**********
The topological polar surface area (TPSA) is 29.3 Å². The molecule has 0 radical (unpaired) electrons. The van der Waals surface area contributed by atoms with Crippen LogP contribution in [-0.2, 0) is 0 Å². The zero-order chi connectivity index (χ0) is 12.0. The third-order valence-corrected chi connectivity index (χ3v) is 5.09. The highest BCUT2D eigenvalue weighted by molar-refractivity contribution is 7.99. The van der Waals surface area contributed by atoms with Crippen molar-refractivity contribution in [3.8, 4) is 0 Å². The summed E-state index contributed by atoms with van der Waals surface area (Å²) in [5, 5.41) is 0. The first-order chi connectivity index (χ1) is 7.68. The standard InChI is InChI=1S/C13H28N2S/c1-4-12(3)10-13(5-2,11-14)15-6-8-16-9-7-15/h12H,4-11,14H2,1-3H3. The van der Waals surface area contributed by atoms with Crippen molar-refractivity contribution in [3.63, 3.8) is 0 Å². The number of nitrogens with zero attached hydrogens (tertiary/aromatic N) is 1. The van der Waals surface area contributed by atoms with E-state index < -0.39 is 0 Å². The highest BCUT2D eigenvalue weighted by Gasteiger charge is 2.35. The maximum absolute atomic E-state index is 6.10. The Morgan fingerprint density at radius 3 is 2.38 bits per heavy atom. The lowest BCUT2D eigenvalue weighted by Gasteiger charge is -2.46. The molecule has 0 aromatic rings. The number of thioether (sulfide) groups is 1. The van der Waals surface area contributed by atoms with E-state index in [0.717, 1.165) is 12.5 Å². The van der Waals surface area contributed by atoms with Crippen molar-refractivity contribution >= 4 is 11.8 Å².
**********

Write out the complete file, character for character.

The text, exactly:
The topological polar surface area (TPSA) is 29.3 Å². The molecule has 0 radical (unpaired) electrons. The van der Waals surface area contributed by atoms with Crippen LogP contribution in [-0.2, 0) is 0 Å². The zero-order chi connectivity index (χ0) is 12.0. The third-order valence-corrected chi connectivity index (χ3v) is 5.09. The highest BCUT2D eigenvalue weighted by molar-refractivity contribution is 7.99. The van der Waals surface area contributed by atoms with Crippen molar-refractivity contribution in [3.8, 4) is 0 Å². The summed E-state index contributed by atoms with van der Waals surface area (Å²) in [5, 5.41) is 0. The first-order chi connectivity index (χ1) is 7.68. The standard InChI is InChI=1S/C13H28N2S/c1-4-12(3)10-13(5-2,11-14)15-6-8-16-9-7-15/h12H,4-11,14H2,1-3H3. The van der Waals surface area contributed by atoms with Crippen molar-refractivity contribution in [3.63, 3.8) is 0 Å². The number of nitrogens with zero attached hydrogens (tertiary/aromatic N) is 1. The van der Waals surface area contributed by atoms with E-state index < -0.39 is 0 Å². The highest BCUT2D eigenvalue weighted by Gasteiger charge is 2.35. The maximum absolute atomic E-state index is 6.10. The Morgan fingerprint density at radius 3 is 2.38 bits per heavy atom. The lowest BCUT2D eigenvalue weighted by Gasteiger charge is -2.46. The molecule has 0 aromatic rings. The number of thioether (sulfide) groups is 1. The van der Waals surface area contributed by atoms with E-state index in [0.717, 1.165) is 12.5 Å². The van der Waals surface area contributed by atoms with Crippen molar-refractivity contribution >= 4 is 11.8 Å².